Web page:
Friday, July 30, 2010

A Little Lunch

Little Owl

I looked up “cannibal” on the Internet after Will sent me some photographs.

“A cannibal is an animal that feeds on others of its own species but it is not an unnatural characteristic: more than 140 different species have been found to show cannibalistic tendencies under various conditions.

Sexual cannibalism has been shown in for example the female Red-back Spider, Black Widow Spider, Praying Mantis, and in scorpion species where the female eats the male after mating. The more common form of cannibalism is size structured cannibalism, in which large individuals consume smaller ones. Such size structured cannibalism has been observed in the wild for a variety of taxa, including octopus, bats, toads, fish, monitor lizards, salamanders, crocodiles, spiders, crustaceans, mammals, and a vast number of insects, such as dragonflies, diving beetles, back swimmers, water striders, flour beetles, caddis flies, birds and many more.

Cannibalism is most common among lower vertebrates and invertebrates often due to a predatory animal mistaking one of its own kinds for prey. But it also occurs among mammals and birds, mainly raptors and owls, especially when food is scarce”.

In birds of prey that use a larder or provisioning system of feeding young whereby there should be no food shortage, cannibalism has still been observed. There are several ideas as to why young owls or raptors eat their smaller siblings, or even where a parent eats part or the whole of a brood, but the theories are several and the explanations very detailed, too detailed to trouble most of us.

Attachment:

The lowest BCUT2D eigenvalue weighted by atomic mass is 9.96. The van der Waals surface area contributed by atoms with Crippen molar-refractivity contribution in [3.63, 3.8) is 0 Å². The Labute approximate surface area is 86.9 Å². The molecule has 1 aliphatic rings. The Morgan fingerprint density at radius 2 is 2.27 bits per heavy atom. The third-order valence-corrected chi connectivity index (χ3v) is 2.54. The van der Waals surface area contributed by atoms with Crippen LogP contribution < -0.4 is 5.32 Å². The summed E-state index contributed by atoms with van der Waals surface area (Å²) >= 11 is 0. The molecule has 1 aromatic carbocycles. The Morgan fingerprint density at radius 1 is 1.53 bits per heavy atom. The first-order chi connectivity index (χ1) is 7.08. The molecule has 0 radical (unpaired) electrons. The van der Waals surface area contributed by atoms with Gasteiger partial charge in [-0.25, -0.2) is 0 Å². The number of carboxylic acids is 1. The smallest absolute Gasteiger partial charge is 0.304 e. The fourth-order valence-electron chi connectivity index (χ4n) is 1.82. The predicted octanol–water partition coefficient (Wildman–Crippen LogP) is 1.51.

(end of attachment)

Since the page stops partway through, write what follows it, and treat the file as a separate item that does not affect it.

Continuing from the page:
Will emailed me these photos he took while exploring a Little Owl nest to ring the young owlets. Because the nest cavity was deep and dark he couldn’t see into the hole, but found the young by touch, and also put his camera into the cavity and took a few pictures as a means of finding out where the birds hid.

The first picture below shows the remains of a Little Owl chick that was in the process of being eaten by a second chick. The second picture shows a third chick crouching in the corner of the hollow away from the incoming camera whilst the remains of the meal of Little Owl have moved around somewhat and a dead mouse serves as a later meal. The third picture shows the rather messy Little Owl that was probably caught in the act of eating the unfortunate victim sibling. The fourth picture shows the smaller bird that crouched in the corner!

Little Owl – corpse right centre

Little Owl - top left

Little Owl

Little Owl

Photographs by Will Price.


Birdringal-andalus said...

Stunning images!

Pete Woodruff said...

A most interesting post Phil, learning something every day and on this occasion with some revealing illustrations. I love it....excellent!

Mark Young said...

That's really fascinating Phil. I haven't heard of that before in birds.

Unravel said...

Never heard of this before as well...
Another proof that natural selection can be cruel.

Stu said...

Cute............................but evil.

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